See all NewsEngineering News

New Magnetic Device Makes Microelectronic Chips More Sustainable

An invention will allow chips to fit more data in a smaller space and operate with better energy efficiency

The Problem:

The energy footprint of computing is a major sustainability issue.

Our Idea:

A new material structure for MRAM that makes chips more energy-efficient.

Why it Matters:

The first fully functional memory device based on antiferromagnets.

Our Team:

Pedram Khalili, Associate Professor of Electrical and Computer Engineering; Mark Hersam, Walter P. Murphy Professor and Chair of Materials Science and Engineering; and Matthew Grayson, Professor of Electrical and Computer Engineering

Microelectronic chips are at the foundation of our daily lives with prevalence in numerous industries, including but not limited to artificial intelligence (AI), healthcare, automotive, wireless, space, and others. Crafted to combat the post-pandemic shortage of microelectronic chips and the need for increased domestic research and manufacturing of microelectronics, the recent passage of the CHIPS and Science Act only underscored the strategic importance of microelectronics. 

Pedram Khalili

Northwestern Engineering’s Pedram Khalili is keenly aware of microelectronic chips’ importance. He has pioneered the development of magnetic random-access memory (MRAM), which has a combination of speed, endurance, and nonvolatile operation that makes it an attractive alternative compared to both existing and other emerging memories.  

Khalili’s latest research makes it possible to build MRAM devices based on an entirely new class of magnetic materials, which could make the resulting microelectronic chips more environmentally friendly.

Published recently in the journal Advanced Materials, “Electrically Controlled All-Antiferromagnetic Tunnel Junctions on Silicon with Large Room-Temperature Magnetoresistance” highlights a new, electrically controlled material structure called all-antiferromagnetic tunnel junction (ATJ). The structure could have applications ranging from MRAM chips to terahertz electronics.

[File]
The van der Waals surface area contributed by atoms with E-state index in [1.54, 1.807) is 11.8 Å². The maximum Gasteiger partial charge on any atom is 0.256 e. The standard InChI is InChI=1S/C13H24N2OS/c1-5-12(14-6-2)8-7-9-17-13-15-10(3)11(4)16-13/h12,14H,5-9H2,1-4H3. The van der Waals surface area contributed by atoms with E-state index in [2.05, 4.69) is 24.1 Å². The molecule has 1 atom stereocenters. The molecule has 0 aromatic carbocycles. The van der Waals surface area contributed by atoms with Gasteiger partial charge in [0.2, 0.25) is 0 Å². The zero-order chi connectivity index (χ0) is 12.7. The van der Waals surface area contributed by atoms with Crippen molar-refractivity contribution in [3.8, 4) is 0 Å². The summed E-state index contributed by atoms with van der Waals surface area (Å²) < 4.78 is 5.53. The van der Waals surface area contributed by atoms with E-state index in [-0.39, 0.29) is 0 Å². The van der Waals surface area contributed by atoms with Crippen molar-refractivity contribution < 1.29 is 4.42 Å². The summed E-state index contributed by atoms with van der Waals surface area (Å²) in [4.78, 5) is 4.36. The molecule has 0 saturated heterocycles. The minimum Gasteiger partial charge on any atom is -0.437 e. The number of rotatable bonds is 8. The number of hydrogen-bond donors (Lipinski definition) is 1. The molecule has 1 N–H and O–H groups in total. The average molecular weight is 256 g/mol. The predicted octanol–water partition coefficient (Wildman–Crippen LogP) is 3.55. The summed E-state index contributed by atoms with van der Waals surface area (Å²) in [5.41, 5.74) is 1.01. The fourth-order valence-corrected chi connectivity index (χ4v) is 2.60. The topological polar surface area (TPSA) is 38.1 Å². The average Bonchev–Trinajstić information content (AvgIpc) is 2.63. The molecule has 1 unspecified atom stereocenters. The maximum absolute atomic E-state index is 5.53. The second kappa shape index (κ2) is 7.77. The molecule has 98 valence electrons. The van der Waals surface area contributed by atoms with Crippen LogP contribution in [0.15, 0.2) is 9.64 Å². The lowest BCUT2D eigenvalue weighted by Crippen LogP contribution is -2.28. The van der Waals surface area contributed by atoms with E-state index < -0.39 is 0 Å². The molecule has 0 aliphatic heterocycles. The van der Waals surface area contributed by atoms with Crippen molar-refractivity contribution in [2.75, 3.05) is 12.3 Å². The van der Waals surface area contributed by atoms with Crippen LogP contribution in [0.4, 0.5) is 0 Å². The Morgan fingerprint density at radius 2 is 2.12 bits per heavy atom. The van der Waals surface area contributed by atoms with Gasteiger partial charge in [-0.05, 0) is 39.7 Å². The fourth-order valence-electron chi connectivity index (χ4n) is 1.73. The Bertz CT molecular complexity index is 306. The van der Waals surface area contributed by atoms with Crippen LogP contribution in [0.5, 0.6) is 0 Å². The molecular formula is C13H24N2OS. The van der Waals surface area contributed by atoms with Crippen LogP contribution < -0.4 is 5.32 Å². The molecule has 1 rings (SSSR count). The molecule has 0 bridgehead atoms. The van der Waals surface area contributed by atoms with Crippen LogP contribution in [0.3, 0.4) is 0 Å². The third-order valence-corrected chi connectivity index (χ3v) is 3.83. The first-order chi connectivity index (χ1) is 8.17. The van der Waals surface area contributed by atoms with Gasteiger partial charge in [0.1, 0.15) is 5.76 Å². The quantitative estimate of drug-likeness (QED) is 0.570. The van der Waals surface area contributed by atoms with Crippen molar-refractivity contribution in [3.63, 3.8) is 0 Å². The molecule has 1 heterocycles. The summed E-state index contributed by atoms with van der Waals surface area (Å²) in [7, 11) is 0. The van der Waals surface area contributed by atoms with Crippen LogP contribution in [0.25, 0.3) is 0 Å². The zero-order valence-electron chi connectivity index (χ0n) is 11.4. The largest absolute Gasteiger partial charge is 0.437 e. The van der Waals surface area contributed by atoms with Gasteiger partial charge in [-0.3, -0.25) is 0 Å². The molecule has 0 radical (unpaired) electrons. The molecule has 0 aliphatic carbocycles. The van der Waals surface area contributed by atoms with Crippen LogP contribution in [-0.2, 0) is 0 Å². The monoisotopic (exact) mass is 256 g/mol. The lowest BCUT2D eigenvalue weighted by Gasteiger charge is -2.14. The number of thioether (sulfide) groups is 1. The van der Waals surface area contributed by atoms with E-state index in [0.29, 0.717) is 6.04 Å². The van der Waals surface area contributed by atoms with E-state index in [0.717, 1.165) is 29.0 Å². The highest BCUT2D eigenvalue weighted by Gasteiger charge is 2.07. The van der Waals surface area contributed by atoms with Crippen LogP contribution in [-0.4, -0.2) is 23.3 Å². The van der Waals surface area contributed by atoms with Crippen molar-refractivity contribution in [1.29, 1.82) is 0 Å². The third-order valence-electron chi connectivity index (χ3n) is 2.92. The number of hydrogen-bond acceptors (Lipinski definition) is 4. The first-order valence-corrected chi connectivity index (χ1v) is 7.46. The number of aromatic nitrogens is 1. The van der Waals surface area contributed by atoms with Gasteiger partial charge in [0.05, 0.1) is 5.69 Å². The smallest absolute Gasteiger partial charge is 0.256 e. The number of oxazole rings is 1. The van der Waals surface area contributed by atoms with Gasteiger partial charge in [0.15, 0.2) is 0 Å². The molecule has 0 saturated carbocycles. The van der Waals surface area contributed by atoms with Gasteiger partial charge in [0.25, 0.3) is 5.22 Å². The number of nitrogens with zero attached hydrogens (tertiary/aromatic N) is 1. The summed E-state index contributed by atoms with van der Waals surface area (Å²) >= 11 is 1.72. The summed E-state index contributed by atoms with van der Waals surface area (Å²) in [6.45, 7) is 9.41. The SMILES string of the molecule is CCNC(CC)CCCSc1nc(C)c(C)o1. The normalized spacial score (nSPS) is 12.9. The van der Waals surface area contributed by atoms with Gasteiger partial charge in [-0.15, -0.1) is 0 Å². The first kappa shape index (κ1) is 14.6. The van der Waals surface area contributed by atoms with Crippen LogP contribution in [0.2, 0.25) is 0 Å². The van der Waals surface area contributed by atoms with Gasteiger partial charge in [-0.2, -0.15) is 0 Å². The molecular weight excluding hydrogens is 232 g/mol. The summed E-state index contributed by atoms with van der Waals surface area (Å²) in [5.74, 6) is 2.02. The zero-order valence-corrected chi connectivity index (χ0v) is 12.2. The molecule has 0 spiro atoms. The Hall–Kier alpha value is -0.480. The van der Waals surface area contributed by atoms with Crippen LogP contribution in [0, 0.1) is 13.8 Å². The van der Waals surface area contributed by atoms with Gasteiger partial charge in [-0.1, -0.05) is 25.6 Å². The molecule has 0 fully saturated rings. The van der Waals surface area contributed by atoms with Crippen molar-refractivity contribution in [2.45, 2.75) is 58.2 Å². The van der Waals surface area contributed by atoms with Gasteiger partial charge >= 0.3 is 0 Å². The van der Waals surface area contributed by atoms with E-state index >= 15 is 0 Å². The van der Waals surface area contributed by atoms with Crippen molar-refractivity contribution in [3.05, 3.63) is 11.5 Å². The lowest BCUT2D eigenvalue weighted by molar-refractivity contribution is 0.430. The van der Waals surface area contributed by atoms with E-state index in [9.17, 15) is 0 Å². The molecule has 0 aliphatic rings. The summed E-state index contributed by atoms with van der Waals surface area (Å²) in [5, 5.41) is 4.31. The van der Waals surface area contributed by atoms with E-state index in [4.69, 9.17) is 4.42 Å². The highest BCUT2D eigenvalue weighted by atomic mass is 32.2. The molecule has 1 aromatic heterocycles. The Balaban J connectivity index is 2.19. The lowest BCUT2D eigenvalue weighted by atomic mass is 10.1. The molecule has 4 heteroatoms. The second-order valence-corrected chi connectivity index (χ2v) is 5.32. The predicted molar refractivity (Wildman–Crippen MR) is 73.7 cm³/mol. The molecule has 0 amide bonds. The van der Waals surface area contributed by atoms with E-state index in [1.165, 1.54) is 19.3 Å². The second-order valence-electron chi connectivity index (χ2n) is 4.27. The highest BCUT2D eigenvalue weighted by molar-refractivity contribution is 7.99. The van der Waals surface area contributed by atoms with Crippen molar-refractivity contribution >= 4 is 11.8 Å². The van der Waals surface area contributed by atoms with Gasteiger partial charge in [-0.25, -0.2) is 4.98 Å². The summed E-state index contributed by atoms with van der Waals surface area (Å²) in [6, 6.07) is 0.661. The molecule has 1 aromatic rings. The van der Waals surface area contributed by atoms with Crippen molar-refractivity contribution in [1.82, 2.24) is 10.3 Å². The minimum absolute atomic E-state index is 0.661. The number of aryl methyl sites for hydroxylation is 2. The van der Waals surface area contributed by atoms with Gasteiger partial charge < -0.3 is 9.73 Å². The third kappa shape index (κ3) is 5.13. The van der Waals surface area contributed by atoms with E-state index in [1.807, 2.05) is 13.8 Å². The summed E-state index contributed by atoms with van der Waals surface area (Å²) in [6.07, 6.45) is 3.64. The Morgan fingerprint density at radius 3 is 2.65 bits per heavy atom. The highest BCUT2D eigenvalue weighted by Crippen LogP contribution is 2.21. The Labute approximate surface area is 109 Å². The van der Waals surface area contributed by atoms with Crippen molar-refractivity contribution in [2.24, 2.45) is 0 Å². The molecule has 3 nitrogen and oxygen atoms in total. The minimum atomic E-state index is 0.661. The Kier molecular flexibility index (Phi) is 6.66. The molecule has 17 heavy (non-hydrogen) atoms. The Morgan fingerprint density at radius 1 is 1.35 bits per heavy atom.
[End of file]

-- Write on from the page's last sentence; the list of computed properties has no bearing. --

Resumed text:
The amount of memory on today’s semiconductor chips directly translates into higher performance and better energy efficiency when they run data-intensive tasks. Denser on-chip memory can therefore directly address an important problem: energy footprint of computing is a major sustainability challenge. Information, computing, and communication technologies require exponentially growing energy resources and are expected to consume around 20 percent of the world's electricity by 2030. 

To combat this, Khalili and his lab invented electrically controlled ATJs, using antiferromagnetic (AFM) materials – materials that don’t emanate a strong magnetic field even though they are magnetically organized on a tiny scale. Not only can these materials store information without generating a magnetic field, they can also potentially work faster, fit more data in a smaller space, and avoid compromising nearby stored data.

“Our ATJs combine electrical writing and reading within the same structure, thus having both ingredients needed for a useful memory or computing device,” said Khalili, an associate professor of electrical and computer engineering.

Previously, it was thought that reading information from AFM materials would be inefficient, precisely because of the lack of the magnetic field emanating from them, also called their magnetization. In other words, it was believed that the microscopic opposing magnetic poles of AFM materials should not change the material's electrical properties, regardless of the poles’ directions. However, the Northwestern team found a way to make the electrical resistance of these materials vary significantly, thus enabling efficient information processing.

The researchers achieved this advancement by using special AFM materials where the magnetic poles cancel each other out, not just in pairs, but in threes, at angles of about 120 degrees. This noncollinear setup leads to unique electrical properties not seen in simpler arrangements. By creating a tiny structure where electrons quantum mechanically jump (tunnel) through a thin barrier between two pieces of this special material, they found that the electrical resistance changes depending on whether the poles in those two pieces point in the same or opposite directions. This change in resistance – referred to as tunneling magnetoresistance or TMR – is like what happens in traditional ferromagnetic materials but was previously thought impossible in AFMs.

Crucially, the Northwestern team has shown that this new method works on silicon, which is the standard material used in electronics, meaning the discovery could be directly applied to current technology manufacturing processes.

“We demonstrate that these ATJs can be grown on conventional silicon substrates using sputter deposition, which is an established and widely used technique in semiconductor manufacturing. This should make it possible to deposit such ATJs on the large wafer sizes required for advanced chip production, using existing tools in semiconductor foundries” said Khalili, who is also a faculty affiliate of the Paula M. Trienens Institute for Sustainability and Energy.

The importance of this discovery goes far beyond memory: a wide range of devices that use magnetic materials rely on efficient translation of changes in magnetic configurations into changes in electrical resistance. The demonstration of ATJs with large room-temperature TMR, therefore, opens the door to applications in memory, terahertz oscillators and detectors, and perhaps other devices as well.